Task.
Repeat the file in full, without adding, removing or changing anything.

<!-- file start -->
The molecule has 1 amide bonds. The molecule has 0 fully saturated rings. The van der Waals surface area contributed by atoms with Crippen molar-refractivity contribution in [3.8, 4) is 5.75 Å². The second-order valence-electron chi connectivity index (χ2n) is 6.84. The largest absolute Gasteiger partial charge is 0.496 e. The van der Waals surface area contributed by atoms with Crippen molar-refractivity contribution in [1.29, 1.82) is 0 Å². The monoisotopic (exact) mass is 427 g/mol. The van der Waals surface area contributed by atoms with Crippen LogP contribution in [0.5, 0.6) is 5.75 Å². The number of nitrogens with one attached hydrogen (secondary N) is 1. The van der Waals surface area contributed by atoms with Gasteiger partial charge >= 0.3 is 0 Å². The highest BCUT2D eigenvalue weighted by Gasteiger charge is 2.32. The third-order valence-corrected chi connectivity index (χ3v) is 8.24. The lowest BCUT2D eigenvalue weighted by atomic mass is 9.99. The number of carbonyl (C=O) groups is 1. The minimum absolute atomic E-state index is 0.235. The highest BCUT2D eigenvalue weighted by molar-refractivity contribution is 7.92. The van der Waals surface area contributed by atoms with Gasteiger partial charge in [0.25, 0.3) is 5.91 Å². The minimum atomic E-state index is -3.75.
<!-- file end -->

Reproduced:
The molecule has 1 amide bonds. The molecule has 0 fully saturated rings. The van der Waals surface area contributed by atoms with Crippen molar-refractivity contribution in [3.8, 4) is 5.75 Å². The second-order valence-electron chi connectivity index (χ2n) is 6.84. The largest absolute Gasteiger partial charge is 0.496 e. The van der Waals surface area contributed by atoms with Crippen molar-refractivity contribution in [1.29, 1.82) is 0 Å². The monoisotopic (exact) mass is 427 g/mol. The van der Waals surface area contributed by atoms with Crippen LogP contribution in [0.5, 0.6) is 5.75 Å². The number of nitrogens with one attached hydrogen (secondary N) is 1. The van der Waals surface area contributed by atoms with Gasteiger partial charge >= 0.3 is 0 Å². The highest BCUT2D eigenvalue weighted by Gasteiger charge is 2.32. The third-order valence-corrected chi connectivity index (χ3v) is 8.24. The lowest BCUT2D eigenvalue weighted by atomic mass is 9.99. The number of carbonyl (C=O) groups is 1. The minimum absolute atomic E-state index is 0.235. The highest BCUT2D eigenvalue weighted by molar-refractivity contribution is 7.92. The van der Waals surface area contributed by atoms with Gasteiger partial charge in [0.25, 0.3) is 5.91 Å². The minimum atomic E-state index is -3.75.